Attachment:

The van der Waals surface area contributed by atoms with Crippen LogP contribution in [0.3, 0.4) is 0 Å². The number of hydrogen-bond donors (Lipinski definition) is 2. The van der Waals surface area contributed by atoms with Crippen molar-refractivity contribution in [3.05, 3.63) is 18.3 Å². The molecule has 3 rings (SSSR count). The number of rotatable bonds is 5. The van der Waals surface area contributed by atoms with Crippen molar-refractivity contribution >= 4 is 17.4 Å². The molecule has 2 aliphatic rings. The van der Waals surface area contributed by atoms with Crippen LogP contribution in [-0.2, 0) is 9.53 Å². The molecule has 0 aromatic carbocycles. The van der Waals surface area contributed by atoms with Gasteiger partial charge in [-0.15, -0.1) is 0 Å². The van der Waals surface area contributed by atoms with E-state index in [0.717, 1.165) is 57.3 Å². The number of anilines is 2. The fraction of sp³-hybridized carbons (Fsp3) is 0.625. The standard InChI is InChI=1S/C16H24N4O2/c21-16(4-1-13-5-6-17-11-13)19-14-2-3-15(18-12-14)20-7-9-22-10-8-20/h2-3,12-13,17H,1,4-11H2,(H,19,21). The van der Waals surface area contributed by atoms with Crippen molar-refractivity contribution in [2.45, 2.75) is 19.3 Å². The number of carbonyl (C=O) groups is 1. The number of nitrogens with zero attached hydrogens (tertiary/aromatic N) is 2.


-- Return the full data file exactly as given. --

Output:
The van der Waals surface area contributed by atoms with Crippen LogP contribution in [0.3, 0.4) is 0 Å². The number of hydrogen-bond donors (Lipinski definition) is 2. The van der Waals surface area contributed by atoms with Crippen molar-refractivity contribution in [3.05, 3.63) is 18.3 Å². The molecule has 3 rings (SSSR count). The number of rotatable bonds is 5. The van der Waals surface area contributed by atoms with Crippen molar-refractivity contribution >= 4 is 17.4 Å². The molecule has 2 aliphatic rings. The van der Waals surface area contributed by atoms with Crippen LogP contribution in [-0.2, 0) is 9.53 Å². The molecule has 0 aromatic carbocycles. The van der Waals surface area contributed by atoms with Gasteiger partial charge in [-0.15, -0.1) is 0 Å². The van der Waals surface area contributed by atoms with E-state index in [0.717, 1.165) is 57.3 Å². The number of anilines is 2. The fraction of sp³-hybridized carbons (Fsp3) is 0.625. The standard InChI is InChI=1S/C16H24N4O2/c21-16(4-1-13-5-6-17-11-13)19-14-2-3-15(18-12-14)20-7-9-22-10-8-20/h2-3,12-13,17H,1,4-11H2,(H,19,21). The van der Waals surface area contributed by atoms with Crippen molar-refractivity contribution in [2.45, 2.75) is 19.3 Å². The number of carbonyl (C=O) groups is 1. The number of nitrogens with zero attached hydrogens (tertiary/aromatic N) is 2.